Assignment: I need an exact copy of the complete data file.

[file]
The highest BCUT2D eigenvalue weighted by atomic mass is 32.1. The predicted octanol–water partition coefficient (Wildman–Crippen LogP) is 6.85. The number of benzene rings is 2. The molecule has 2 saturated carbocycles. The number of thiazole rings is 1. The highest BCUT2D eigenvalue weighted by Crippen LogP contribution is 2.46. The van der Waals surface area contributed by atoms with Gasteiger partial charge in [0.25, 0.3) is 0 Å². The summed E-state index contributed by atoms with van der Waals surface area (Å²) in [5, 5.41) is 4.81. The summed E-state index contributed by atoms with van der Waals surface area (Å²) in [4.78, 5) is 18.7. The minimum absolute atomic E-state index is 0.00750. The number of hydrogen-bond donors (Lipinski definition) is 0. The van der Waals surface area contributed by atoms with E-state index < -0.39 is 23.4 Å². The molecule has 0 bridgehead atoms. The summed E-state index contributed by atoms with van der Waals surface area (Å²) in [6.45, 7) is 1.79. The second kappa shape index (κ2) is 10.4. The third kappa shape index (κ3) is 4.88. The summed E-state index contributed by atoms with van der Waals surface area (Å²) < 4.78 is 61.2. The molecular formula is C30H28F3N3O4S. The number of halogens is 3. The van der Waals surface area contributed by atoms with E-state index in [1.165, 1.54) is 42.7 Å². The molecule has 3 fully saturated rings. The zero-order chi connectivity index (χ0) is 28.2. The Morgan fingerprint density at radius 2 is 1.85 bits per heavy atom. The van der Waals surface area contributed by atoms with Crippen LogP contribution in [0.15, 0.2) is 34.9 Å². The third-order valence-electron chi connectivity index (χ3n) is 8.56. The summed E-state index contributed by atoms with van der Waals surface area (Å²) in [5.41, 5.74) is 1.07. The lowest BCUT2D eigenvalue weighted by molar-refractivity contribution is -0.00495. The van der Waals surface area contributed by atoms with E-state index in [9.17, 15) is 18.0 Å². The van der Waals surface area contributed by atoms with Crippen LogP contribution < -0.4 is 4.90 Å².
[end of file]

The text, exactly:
The highest BCUT2D eigenvalue weighted by atomic mass is 32.1. The predicted octanol–water partition coefficient (Wildman–Crippen LogP) is 6.85. The number of benzene rings is 2. The molecule has 2 saturated carbocycles. The number of thiazole rings is 1. The highest BCUT2D eigenvalue weighted by Crippen LogP contribution is 2.46. The van der Waals surface area contributed by atoms with Gasteiger partial charge in [0.25, 0.3) is 0 Å². The summed E-state index contributed by atoms with van der Waals surface area (Å²) in [5, 5.41) is 4.81. The summed E-state index contributed by atoms with van der Waals surface area (Å²) in [4.78, 5) is 18.7. The minimum absolute atomic E-state index is 0.00750. The number of hydrogen-bond donors (Lipinski definition) is 0. The van der Waals surface area contributed by atoms with E-state index < -0.39 is 23.4 Å². The molecule has 0 bridgehead atoms. The summed E-state index contributed by atoms with van der Waals surface area (Å²) in [6.45, 7) is 1.79. The second kappa shape index (κ2) is 10.4. The third kappa shape index (κ3) is 4.88. The summed E-state index contributed by atoms with van der Waals surface area (Å²) < 4.78 is 61.2. The molecular formula is C30H28F3N3O4S. The number of halogens is 3. The van der Waals surface area contributed by atoms with E-state index in [1.165, 1.54) is 42.7 Å². The molecule has 3 fully saturated rings. The zero-order chi connectivity index (χ0) is 28.2. The Morgan fingerprint density at radius 2 is 1.85 bits per heavy atom. The van der Waals surface area contributed by atoms with Crippen LogP contribution in [0.15, 0.2) is 34.9 Å². The third-order valence-electron chi connectivity index (χ3n) is 8.56. The summed E-state index contributed by atoms with van der Waals surface area (Å²) in [5.41, 5.74) is 1.07. The lowest BCUT2D eigenvalue weighted by molar-refractivity contribution is -0.00495. The van der Waals surface area contributed by atoms with E-state index in [9.17, 15) is 18.0 Å². The van der Waals surface area contributed by atoms with Crippen LogP contribution < -0.4 is 4.90 Å².